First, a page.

LEAP Sports Scotland

Rujazzle performing with Dragtivism

Exploring gender expression through drag

A group of young people from Scotland have joined others from Europe to explore how drag can help to promote inclusion and raise awareness of the issues facing the LGBTI+ community across the continent.

Participants from eight countries came together for the Dragtivism project, led by Glasgow-based LEAP Sports Scotland, which works to promote greater inclusion for LGBTI people in sport. 

The Erasmus+ funded project explored gender expression through art and activism, aiming to increase inclusion and challenge discrimination across Europe as well as create confident performers and provide participants with soft skills that would boost their employability.

Whilst at first glance there seems to be little connection between sport and drag, mediums such as drag, dance and movement help explore and challenge the traditional boundaries between physical activity and culture.

Participants came together in Turin in 2018 and this year they will meet in Glasgow for 10 days of activites including role and team games, sports activities, creative workshops, linguistic animation and moments of individual and group reflection.

Developing confidence

Project leader Asier Carrasco noticed a marked change in the young people as the days passed.

“At the start of the week people were nervous to even say their name,” he said. “But by the end they are jumping around and performing in front of strangers.

"The drag persona allows young people to create a shield to let them try new things.”

Performances ranged from lip-syncing, to speeches, poems and even theatrical explorations of non-gender themes.

“They can take traits that they see working to improve their own self-esteem, to better speak up for themselves, learning the skills that are useful for everyday life,” Asier said.

Dragtivism Erasmus+ project participant

Drag and activism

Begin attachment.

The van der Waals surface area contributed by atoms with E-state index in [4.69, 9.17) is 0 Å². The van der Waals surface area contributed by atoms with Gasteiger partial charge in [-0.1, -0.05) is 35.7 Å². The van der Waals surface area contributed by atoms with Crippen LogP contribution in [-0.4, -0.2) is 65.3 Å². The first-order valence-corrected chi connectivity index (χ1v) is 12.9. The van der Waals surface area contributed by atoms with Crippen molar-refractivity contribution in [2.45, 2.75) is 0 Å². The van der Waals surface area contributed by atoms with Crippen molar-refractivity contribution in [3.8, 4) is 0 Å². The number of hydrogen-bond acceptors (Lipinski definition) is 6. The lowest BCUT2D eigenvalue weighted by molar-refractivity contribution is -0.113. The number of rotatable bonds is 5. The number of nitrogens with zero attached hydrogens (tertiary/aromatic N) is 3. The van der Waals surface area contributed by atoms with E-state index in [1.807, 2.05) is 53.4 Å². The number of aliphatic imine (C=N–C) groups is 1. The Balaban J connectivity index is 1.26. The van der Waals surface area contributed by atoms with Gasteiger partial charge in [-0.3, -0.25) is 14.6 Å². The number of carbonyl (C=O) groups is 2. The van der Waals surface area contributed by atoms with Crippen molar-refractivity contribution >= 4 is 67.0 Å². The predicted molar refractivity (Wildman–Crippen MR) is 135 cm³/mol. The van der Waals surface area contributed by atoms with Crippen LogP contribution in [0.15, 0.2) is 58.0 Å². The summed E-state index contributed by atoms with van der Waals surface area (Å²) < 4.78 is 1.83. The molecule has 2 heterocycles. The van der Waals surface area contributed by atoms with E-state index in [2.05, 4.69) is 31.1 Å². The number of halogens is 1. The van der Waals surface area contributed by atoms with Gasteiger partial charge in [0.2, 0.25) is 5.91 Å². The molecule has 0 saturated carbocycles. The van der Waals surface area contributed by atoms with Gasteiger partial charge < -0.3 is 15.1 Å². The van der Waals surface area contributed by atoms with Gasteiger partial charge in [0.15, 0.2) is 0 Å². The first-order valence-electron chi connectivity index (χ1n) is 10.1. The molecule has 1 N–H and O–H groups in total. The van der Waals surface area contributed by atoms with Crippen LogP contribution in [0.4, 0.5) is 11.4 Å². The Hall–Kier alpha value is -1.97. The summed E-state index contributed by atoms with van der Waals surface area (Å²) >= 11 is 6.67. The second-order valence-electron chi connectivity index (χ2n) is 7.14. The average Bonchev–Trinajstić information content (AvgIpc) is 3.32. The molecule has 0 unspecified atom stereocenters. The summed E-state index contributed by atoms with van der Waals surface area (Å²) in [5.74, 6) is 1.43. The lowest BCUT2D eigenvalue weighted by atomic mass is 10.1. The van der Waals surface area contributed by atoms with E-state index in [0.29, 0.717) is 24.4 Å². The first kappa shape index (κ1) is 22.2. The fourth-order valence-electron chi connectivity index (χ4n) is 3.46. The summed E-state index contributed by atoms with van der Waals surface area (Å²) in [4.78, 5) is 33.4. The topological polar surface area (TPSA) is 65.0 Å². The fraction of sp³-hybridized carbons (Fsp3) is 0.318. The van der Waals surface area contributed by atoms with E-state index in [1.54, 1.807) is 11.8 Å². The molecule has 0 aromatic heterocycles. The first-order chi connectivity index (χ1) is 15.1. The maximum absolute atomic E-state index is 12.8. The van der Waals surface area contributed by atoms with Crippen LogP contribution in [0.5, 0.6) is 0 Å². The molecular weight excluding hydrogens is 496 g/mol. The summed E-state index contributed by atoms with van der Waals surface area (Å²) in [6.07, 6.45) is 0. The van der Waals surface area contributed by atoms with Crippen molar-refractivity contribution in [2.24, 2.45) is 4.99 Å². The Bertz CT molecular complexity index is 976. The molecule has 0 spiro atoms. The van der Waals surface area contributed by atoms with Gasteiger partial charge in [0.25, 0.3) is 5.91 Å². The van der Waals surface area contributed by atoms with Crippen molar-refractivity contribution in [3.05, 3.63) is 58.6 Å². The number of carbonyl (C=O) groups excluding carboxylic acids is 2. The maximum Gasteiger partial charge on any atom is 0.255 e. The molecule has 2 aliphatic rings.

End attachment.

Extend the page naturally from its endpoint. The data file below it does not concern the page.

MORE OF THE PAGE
Activism formed a core element of the performances - challenging hate speech amongst young people, dealing with prejudices and countering discrimination.

“We studied the history of drag and LGBTI rights and how these moments were led by trans people and drag queens,” said Asier. "We looked at how activism can take different forms.

“Drag is transgressive, it goes further than just being a show. It makes people think and challenge the concept of normality and of conforming. That is the intersection of drag art and activism."

The project also provided an opportunity to explore gender from different perspectives, as well as challenging discrimination and the glass ceilings that women and people from minority backgrounds face.

“Pride is now seen as something very white and very gay," said Asier. "But the movement came from the Stonewall Riots, which started with black and Hispanic trans women and drag queens saying ‘enough is enough’.

"We are forgetting that and leaving behind our trans siblings. We have come quite far as white, gay men, but we forget that others don’t have the same rights. Human rights should apply to everyone.”

Dragtivism performers with young people

Community involvement with Dragtivism

Support for Dragtivism was strong within the Scottish drag community and attracted wider participation.

In the UK, the artists have been working with community groups to raise awareness.  

“One of our performers has been taking his message to a number of Youth Clubs across Scotland,” said Asier.

In Turin, the group met politicians attending the Council of Europe Intercultural Cities conference and the performers also spread their message through a Turin-based social food enterprise, interacting with immigrants to the Italian city.

The drag persona allows young people to create a shield to let them try new things.

This work links the Dragtivism message to wider civil rights issues and, as well as a number of performances and street theatre activities in the Glasgow area, the drag activists took part in the local Pride festival.

“The whole group came. We went to the stands of other groups and explained more about our youth work and general drag activism,” said Asier.  

LEAP Sports Scotland used Erasmus+ funding to help promote LGBTI+ rights alongside human rights and equality in general and the project had a clear impact on participants, who developed confidence, team-working skills and resilience among other benefits.

The project is now in its final stages, but LEAP Sports plans to continue with sport and dance based confidence-building sessions, alongside transnational work, to promote LGBTI+ rights.

Visit our stories page for more examples of how Erasmus+ is #InspiringInclusion.